• Determining Strategic Direction• Strategic direction means the development of a long-term vision of a firm’s strategic intent.• A charismatic leader can help achieve strategic intent.• It is important not to lose sight of the strengths of the organization when making changes required by a new strategic direction.• Executives must structure the firm effectively to help achieve the vision. © 2006 by Nelson, a division of Thomson Canada Limited. 13-18
  • Determining Strategic ActionsDeveloping a long term vision of the firm’s strategic intentThe ideal long term vision has two parts: • Core ideology • An envisioned future. © 2006 by Nelson, a division of Thomson Canada Limited. 13-19
  • Exploiting and Maintaining Core Competencies• In many large firms, and certainly in related- diversified ones, core competencies are exploited effectively when they are developed and applied across different organizational units.• Core competencies cannot be developed or exploited effectively without developing the capabilities of human capital. © 2006 by Nelson, a division of Thomson Canada Limited. 13-20
  • Sustaining an Effective Organizational Culture Changing Culture and Business Reengineering • Constant learning is a vital part of every person’s job. • Teamwork is essential to successful implementation. • Problems are solved only when teams accept the responsibility for the solution. © 2006 by Nelson, a division of Thomson Canada Limited. 13-21
  • Organizational ControlsCommon Strategic Controls  High level of interaction  High level of interaction between corporate headquarters and divisions  Ability to share resources and capabilities among divisions  Open communication between corporate and divisional managers © 2006 by Nelson, a division of Thomson Canada Limited. 13-22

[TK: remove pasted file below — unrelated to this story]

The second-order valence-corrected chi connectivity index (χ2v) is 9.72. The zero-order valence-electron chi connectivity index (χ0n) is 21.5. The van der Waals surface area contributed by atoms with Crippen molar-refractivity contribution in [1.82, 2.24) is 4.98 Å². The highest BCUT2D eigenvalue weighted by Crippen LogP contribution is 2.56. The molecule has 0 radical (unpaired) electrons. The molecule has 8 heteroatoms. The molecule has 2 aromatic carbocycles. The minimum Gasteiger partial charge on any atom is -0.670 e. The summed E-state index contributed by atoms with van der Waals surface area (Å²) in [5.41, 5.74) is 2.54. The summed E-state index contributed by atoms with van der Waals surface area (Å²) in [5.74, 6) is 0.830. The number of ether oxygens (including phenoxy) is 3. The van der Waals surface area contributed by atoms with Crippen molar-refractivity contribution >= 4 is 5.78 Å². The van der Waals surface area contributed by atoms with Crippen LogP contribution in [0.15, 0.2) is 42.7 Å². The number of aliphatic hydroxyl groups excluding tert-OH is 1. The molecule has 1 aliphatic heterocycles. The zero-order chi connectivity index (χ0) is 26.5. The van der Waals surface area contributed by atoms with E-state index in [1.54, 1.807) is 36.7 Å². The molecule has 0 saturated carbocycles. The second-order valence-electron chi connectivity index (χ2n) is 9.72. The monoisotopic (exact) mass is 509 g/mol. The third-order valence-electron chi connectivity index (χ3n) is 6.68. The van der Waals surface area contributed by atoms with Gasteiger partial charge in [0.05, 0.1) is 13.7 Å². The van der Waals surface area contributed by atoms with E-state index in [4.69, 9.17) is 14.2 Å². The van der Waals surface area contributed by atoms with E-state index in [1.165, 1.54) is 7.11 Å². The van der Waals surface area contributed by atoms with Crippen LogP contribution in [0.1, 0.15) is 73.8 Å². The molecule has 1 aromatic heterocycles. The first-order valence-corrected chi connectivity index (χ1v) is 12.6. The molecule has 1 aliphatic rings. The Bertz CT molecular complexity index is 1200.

• Ethical PracticesDeveloping an ethical organizational culture: Establish & transmit specific goals describing the firm’s ethical standards (e.g., develop / disseminate a code of conduct). Continuously revise & update the code of conduct, based on inputs from stakeholders. Disseminate a code of conduct to all stakeholders to inform them of the firm’s ethical standard / practices. Develop & implement methods / procedures to use in achieving the firm’s ethical standards. Have explicit rewards to recognize acts of courage (e.g., using proper channels / procedures to report wrongdoing). Create a work environment in which all people are treated with dignity. © 2006 by Nelson, a division of Thomson Canada Limited. 13-23
  • The Balanced Scorecard• Complements financial measures of past performance with measures of the drivers of future performance.• It should translate a business unit’s mission & strategy into tangible objectives & measures.• The objectives and measures view organizational performance from four perspectives. 1.Financial 2.Business Process 3.Internal Business Process 4.Learning & GrowthSource: “The Balanced Scorecard” by Robert S. Kaplan, David P. Norton © 2006 by Nelson, a division of Thomson Canada Limited. 13-24
  • The Balanced Scorecard Matrix Internal Learning Financial Customer Business & Growth ProcessObjectivesMeasuresTargetsInitiatives © 2006 by Nelson, a division of Thomson Canada Limited. 13-25
  • Strategic and Financial Controls in a Balanced Scorecard Framework Perspectives CriteriaFinancial • Cash flow • Return on equity • Return on assetsCustomer • Assessment of ability to anticipate customers needs • Effectiveness of customer service practices • Percentage of repeat business • Quality of communications with customers © 2006 by Nelson, a division of Thomson Canada Limited. 13-26
  • Strategic and Financial Controls in a Balanced Scorecard Framework Perspectives CriteriaInternal Business • Asset utilization improvementsProcess • Improvements in employee morale • Changes in turnover ratesLearning and • Improvements in innovation abilityGrowth • Number of new products compared to competitors • Increases in employees’ skills © 2006 by Nelson, a division of Thomson Canada Limited. 13-27